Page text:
The Single Best Technique I Know To Grow Technical Skill ✨
Aug 27, 2021 2:01 pm
I've been thinking a bit about a few things, and I would love your help. You see, I live in two worlds professionally. By day I help companies build phenomenal software teams, and by night I help people get the tech careers they want. Now I know the best way to see success is to satisfy both of my audiences, but most things I try seem not to stick. So I need your help.
What can I write about that will help you TODAY?
Living in two worlds there was thankfully some overlap as I found myself pacing around my office thinking.
I was having a conversation with a client and asked them what good looks like for this next project. "Fast," they said without hesitation. So I asked if the software needed to work when the coding was done. This question was extremely important because the teams and managers hatched a plan for speed, but secretly accepted the risk that the software will not work.
I was also reflecting on some of my career clients and the recent conference talks I gave. I typically don't coach my career folk on specific skills or how to actually do their jobs, but occasionally I do. Most early-career folk I meet have already formed the opinion that the speed at which they code is the most desirable trait they can develop. The whole hiring process encourages it.
So we have a generation of developers who are devoting nights and weekends to honing their coding speed, but not their quality.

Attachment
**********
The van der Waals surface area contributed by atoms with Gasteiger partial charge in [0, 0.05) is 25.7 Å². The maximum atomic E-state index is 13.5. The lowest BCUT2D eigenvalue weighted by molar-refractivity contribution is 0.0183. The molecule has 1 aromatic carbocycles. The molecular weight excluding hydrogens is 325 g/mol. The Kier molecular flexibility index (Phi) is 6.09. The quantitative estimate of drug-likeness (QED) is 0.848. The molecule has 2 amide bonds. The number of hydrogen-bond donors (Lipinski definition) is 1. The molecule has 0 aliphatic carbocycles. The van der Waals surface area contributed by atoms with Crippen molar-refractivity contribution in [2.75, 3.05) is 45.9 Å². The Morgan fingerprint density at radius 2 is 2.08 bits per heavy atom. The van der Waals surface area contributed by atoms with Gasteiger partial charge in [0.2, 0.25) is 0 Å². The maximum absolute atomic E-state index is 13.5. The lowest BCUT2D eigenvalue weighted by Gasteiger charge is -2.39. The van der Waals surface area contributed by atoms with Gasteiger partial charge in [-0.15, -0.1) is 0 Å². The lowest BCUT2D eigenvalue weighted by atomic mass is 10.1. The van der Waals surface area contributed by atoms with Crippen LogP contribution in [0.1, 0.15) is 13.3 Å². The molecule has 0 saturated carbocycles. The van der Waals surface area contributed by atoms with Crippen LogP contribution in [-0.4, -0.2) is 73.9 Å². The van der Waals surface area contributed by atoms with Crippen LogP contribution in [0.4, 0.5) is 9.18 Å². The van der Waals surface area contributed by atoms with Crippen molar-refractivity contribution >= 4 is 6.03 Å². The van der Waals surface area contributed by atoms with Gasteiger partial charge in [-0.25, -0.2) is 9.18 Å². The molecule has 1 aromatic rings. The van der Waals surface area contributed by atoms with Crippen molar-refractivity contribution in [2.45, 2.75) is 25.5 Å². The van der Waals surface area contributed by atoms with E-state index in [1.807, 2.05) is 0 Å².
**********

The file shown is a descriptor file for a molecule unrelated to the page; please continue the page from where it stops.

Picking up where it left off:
I hope the relation between these two things is pretty clear.
The one skill that I try to impress on teams and my career clients consistently is Test-Driven Development
While many people think it's impractical or doesn't work, it is a technique that has been at the backbone of me and my clients delivering bug-free software for almost six years. It has eliminated tech-debt before it collected interest. It removed conversations like, "Oh we should rebuild it." It taught me and others what we really needed to know about well-designed software without even realizing it.
I've read books on software, tried other techniques, configurations of teams, and workflows. Nothing gets close to sustained quality like TDD. Nothing more rapidly improves skills like TDD.
My most recent team was typical in that they had lots of objections to trying TDD. Mostly because they were afraid of how slow they'd become. After a few months though the most common refrain was, "I don't ever want to go back. I grew more these few months than I have in my whole career."
There is a lot more to say about TDD, and how to start, but this email is getting too long. Maybe I should write more about it?
I want to leave you with another question though, and I do care about your answer!
What would it take for you to give TDD an honest try?
Here's my weekly update for August 27th, 2021...
Time for a thread on tech interviews. In particular, how they actually happen and what that means.As in, I aim to answer, why interviews tend to happen the way they do.
7:08 PM · Aug 25, 2021
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